irrive
DEADPOOL

Will Any Photo-Sharing Startup Stick Around? Just A Few Months In, Social Photo Scrapbook Irrive Hits The Deadpool

Next Story

OpenFund Closes New €10M Fund, Adds Incrediblue And WorkableHR To Portfolio

Sometimes startups shut down fast, and in the case of new online scrapbooking maker Irrive, which only launched this past September, the company had barely even gotten started before closing up shop. According to CEO Steven Cohn, who sold his last startup to LivingSocial, he made the decision to quickly pivot (his word, not mine, by the way), because even though Irrive’s metrics were good, the viral event of sharing a scrapbook was too infrequent an action.

“I didn’t feel we would get the scale we needed to build a big business,” he says. “So we are pivoting while we still have the resources to achieve success.” The new product he’s building is in the B2B space, and Cohn declined to provide further details, only saying that none of Irrive’s previous technology would be used in the new creation.

Irrive was too young to ever gain real traction, but it was offering a fairly attractive site where users could create online scrapbooks of life events, like parties, weddings, vacations, etc. Now users have until January 31 to retrieve their photos. And yes, only their photos. According to the email sent out to Irrive’s user base, users are now instructed to login to Irrive, click on a scrapbook, hover over an images and click on “download original photo.”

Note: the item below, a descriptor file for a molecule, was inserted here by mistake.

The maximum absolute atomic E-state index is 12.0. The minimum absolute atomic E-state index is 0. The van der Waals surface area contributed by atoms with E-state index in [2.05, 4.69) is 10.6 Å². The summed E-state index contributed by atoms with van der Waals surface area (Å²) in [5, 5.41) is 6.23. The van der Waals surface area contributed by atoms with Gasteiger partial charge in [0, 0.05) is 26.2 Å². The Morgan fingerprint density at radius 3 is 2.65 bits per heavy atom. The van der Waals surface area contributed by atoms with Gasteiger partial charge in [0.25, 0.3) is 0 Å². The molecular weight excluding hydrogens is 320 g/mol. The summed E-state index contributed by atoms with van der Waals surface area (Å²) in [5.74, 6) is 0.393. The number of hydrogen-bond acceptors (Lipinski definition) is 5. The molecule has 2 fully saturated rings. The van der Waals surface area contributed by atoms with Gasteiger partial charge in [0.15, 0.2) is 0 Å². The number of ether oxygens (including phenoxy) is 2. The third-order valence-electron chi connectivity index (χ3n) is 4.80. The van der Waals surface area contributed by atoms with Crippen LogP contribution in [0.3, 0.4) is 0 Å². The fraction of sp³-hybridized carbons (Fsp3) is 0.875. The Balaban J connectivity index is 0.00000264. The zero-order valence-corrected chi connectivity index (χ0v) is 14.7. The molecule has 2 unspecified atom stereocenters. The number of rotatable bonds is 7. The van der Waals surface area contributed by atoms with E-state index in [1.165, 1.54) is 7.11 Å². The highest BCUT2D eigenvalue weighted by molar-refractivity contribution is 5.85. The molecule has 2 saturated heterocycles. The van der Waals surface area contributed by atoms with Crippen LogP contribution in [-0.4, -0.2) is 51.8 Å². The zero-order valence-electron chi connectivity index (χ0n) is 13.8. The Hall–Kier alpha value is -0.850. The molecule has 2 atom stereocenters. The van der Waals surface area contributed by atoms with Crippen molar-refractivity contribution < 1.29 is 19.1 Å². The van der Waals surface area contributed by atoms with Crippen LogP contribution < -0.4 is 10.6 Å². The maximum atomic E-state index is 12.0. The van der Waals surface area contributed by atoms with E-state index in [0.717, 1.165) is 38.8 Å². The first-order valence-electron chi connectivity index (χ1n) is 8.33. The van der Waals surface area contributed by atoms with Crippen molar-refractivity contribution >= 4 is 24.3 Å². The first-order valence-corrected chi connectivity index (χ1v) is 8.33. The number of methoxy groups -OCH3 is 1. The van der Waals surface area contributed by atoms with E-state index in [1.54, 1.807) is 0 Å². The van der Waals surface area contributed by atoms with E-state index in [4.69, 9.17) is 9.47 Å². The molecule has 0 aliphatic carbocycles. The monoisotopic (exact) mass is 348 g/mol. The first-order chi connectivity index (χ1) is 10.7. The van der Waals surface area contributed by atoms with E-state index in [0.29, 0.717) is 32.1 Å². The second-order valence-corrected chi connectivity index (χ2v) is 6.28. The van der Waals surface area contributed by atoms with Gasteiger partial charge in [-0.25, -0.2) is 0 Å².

So much for your customization efforts, folks.

While I’m sure that Cohn is doing the right thing for his company, it’s representative of a larger trend in the photo-sharing space which users should be aware of, before committing their time to these services. In around a year’s time, ZangZing has gone, Gush folded, ThisLife just sold to Shutterfly, and Snapjoy went to Dropbox, for example. PictureLife, meanwhile, is newly funded, and Everpix is also still hanging in there. The two are offering different services – the former is about aggregation and photo storage, while the latter is about extracting the signal (good photos) from the noise (your giant photo archive). 500px seems to be doing okay, too. But for how long?

“Still existing” doesn’t necessarily mean there haven’t been exit opportunities for startups building in the photo-sharing space, and at some point, early adopters will likely get burned when their favorite photo startups hit the end of their runway or are approached with an offer they can’t refuse. (Unless the community has already achieved the scale of something like Instagram, of course, which is rare.)

For something like photos – and specifically, companies who encourage you to “create” using your photos, as Irrive did – you have to wonder if it was even worth it? Maybe you should have just stuck with iPhoto/Picasa/Flickr/Dropbox, etc. and printed out those pictures you cared about at Walgreens for safe keeping. It’s an increasingly risky game to spend your time handing over your photos to early-stage companies, then building new things, in the hopes that your nifty collages, scrapbooks, mashups, videos, organized collections, etc., will be around long-term.

Feel free to enjoy, I suppose, but maybe print out a screenshot before you go.